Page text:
Sunrise of Flutes
The sound design in Oblivion was absolutely brilliant. I don't have any real complaints about the sound in Morrowind but, as with the graphics, Oblivion just took it to another level entirely. Every character is voiced in the game. Every. Single. Character. That totally blew me away. It may not seem like such a big deal several years later but at the time, that was virtually unheard of for a game this size. The majority of dialogue in Morrowind was just text.
The decision to have every character speak in Oblivion really went a long way with regard to realism and immersion. The only real drawback is that Bethesda didn't hire enough voice actors to give sufficient variety to an entire world of characters. Not that they needed to bring in an army of people, but thousands of characters can't be realistically portrayed by just six or seven voice actors (unless it's The Simpsons). After playing for just a few hours, you start to realize that every new character you meet sounds exactly like dozens of others you've already come across. Despite that slight limitation, having all those voices in the game is still much better than not having them.
The music was hands down the best part of both Morrowind and Oblivion. I think it is fair to say that Jeremy Soule is one of the most talented video game composers of our time. His work on Morrowind was exceptional. And with Oblivion, he was at the very top of his game (pardon the pun). The score is variously beautiful, haunting, and foreboding. It is a joy to listen to and it fits the gameplay perfectly. I enjoyed it so much that I eventually purchased the official soundtrack off of his record website, DirectSong. That was about three or four years ago now but I still like to play it every few months or so. The opening track, Reign of the Septims can be listened to at the official Elder Scrolls website (here).
After popping it in for the first time and playing through the opening, it didn't take long to realize what a brilliant game Oblivion was. I couldn't believe how significantly better it was than Morrowind. I was so excited about playing it, I went out and bought my own copy before the rental was even due back. Since that time, I've spent hundreds of hours adventuring all over (and under) Cyrodiil.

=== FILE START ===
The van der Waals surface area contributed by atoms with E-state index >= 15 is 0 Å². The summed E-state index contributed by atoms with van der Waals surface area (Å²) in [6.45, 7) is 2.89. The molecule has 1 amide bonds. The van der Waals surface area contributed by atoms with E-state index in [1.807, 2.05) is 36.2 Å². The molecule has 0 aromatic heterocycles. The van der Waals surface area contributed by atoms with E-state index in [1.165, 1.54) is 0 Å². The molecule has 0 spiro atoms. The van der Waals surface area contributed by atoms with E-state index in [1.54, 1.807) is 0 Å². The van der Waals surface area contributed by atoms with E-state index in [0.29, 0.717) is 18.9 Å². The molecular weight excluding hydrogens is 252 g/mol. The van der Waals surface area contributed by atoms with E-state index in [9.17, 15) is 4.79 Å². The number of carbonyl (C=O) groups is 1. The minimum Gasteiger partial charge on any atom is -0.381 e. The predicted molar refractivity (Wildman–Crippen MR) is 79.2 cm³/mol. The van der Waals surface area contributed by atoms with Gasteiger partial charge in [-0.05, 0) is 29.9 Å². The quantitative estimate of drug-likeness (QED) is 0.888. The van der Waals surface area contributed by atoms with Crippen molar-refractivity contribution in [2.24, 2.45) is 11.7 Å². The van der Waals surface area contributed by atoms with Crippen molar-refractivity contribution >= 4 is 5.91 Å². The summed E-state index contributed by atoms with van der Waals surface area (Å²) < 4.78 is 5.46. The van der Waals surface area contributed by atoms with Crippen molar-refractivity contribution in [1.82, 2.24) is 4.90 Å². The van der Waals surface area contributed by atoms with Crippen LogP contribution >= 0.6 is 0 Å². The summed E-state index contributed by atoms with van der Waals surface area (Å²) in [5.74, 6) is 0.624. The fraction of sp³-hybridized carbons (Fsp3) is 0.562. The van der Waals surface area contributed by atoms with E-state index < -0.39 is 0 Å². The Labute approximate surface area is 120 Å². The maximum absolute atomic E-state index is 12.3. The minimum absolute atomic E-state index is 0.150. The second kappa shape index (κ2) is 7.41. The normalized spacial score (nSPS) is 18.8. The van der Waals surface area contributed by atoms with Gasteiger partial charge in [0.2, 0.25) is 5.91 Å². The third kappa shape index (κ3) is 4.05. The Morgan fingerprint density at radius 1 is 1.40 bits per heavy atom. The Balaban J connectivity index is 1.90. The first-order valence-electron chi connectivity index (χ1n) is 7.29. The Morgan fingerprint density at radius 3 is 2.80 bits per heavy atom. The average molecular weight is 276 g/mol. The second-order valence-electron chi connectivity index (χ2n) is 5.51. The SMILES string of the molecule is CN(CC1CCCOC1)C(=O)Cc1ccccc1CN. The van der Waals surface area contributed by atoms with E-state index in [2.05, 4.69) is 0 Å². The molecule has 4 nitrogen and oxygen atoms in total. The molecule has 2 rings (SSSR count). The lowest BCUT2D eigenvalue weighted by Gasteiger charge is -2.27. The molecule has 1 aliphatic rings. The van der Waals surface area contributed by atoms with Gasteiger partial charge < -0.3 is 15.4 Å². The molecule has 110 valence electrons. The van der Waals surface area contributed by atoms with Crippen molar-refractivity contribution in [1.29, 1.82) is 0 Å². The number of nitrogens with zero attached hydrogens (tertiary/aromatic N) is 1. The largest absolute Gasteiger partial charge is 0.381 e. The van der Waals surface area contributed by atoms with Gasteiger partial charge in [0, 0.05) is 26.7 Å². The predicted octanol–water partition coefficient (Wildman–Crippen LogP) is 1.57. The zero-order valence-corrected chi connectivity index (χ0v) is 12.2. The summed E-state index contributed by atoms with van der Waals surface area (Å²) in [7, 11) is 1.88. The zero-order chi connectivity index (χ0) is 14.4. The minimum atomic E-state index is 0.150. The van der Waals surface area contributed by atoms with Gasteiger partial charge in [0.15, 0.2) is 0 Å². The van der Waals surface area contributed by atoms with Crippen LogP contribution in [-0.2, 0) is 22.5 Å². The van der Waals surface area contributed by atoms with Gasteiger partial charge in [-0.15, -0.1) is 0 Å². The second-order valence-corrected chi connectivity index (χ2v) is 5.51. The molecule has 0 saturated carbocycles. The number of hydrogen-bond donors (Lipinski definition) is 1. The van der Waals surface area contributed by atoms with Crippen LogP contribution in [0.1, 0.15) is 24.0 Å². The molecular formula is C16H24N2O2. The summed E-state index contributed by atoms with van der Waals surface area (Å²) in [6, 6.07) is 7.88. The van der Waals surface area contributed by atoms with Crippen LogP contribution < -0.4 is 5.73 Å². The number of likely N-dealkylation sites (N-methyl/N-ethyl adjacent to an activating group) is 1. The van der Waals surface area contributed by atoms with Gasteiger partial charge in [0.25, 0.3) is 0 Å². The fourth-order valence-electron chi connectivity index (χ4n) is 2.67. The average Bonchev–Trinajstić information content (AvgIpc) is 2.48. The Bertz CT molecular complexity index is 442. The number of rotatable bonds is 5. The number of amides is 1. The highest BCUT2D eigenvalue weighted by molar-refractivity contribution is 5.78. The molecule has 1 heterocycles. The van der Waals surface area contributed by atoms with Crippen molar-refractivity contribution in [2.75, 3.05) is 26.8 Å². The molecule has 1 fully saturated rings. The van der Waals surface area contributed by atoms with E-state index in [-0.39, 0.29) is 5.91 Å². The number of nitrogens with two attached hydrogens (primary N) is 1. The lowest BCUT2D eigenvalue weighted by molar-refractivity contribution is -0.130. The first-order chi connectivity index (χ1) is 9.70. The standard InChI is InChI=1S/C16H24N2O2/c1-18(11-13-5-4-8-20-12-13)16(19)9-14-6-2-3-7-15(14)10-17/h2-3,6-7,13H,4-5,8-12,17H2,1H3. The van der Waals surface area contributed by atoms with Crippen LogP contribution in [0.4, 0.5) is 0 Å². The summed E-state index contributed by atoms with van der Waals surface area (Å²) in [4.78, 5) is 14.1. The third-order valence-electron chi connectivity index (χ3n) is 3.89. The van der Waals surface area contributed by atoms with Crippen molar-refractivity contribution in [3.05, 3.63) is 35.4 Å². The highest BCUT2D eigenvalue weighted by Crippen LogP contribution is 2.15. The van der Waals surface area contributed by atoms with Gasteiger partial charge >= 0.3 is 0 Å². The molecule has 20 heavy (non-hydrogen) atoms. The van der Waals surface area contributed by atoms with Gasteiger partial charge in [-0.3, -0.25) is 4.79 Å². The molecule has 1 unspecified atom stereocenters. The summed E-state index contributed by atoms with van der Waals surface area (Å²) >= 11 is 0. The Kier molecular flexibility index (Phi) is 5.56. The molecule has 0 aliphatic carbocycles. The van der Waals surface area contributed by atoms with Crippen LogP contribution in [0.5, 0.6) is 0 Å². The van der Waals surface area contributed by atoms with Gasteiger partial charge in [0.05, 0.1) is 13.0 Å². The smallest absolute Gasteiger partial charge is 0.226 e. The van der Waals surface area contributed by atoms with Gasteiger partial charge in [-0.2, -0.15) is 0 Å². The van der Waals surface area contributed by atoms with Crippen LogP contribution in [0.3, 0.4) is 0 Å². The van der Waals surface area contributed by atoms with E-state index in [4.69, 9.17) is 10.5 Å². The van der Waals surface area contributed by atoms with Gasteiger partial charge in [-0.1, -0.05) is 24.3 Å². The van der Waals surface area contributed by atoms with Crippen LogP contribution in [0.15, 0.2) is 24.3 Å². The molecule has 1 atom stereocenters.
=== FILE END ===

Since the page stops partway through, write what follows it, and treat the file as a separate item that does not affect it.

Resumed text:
I still can't fully wrap my head around the incredible wealth of content Oblivion provides. Even the base game was huge, but then they decided to go and add some pretty substantial downloadable content on top of that. There are those who may remember the Horse Armor fiasco and still get a sour taste in their mouths. Personally, I just think about Knights of the Nine, the Shivering Isles, Thieves Den (and others) and smile. Despite the one piece of content they got wrong, they had a lot of others that they sure got right. Oblivion never got old for me as a result. I still play it today from time to time. The only one reason I no longer enjoy it as often as I used to is because it has since been (mostly) replaced by its even more improved sequel, The Elder Scrolls V: Skyrim.
Skyrim has its own advantages over Oblivion and is a better all-around game as a result (though I still prefer Oblivion's soundtrack). Despite being clearly superior, none of the improvements made from Oblivion to Skyrim were even remotely as substantial or numerous as those made from Morrowind to Oblivion. That is why no other game in the Elder Scrolls series, or the adventure/RPG genre in general, had as big an impact on me as The Elder Scrolls IV: Oblivion. In so many ways, it truly was a game changer.
So, Out Run has just hit the Nintendo 3DS eShop. That got me thinking about games that have had a significant impact on me over the years. Games that, for me, were so astounding, so groundbreaking, so incredibly stunning and awe-inspiring that they redefined what I thought a game could be at the time. I decided to start a column that will pay tribute to just those sort of games. What better game to start with than the one that both inspired it and, perhaps, had the biggest effect on me as a gamer?
A Little Perspective
At the time that Out Run came out, arcades were mostly filled with 2D perspective puzzle/platform games set against a featureless black background. The most popular ones were probably Donkey Kong and Pac-Man. They were fun and engaging but, overall, quite visually simplistic. These were the gaming staples I had grown accustomed to seeing and playing at the arcade. Then, Out Run was released, and my gaming world was turned upside down.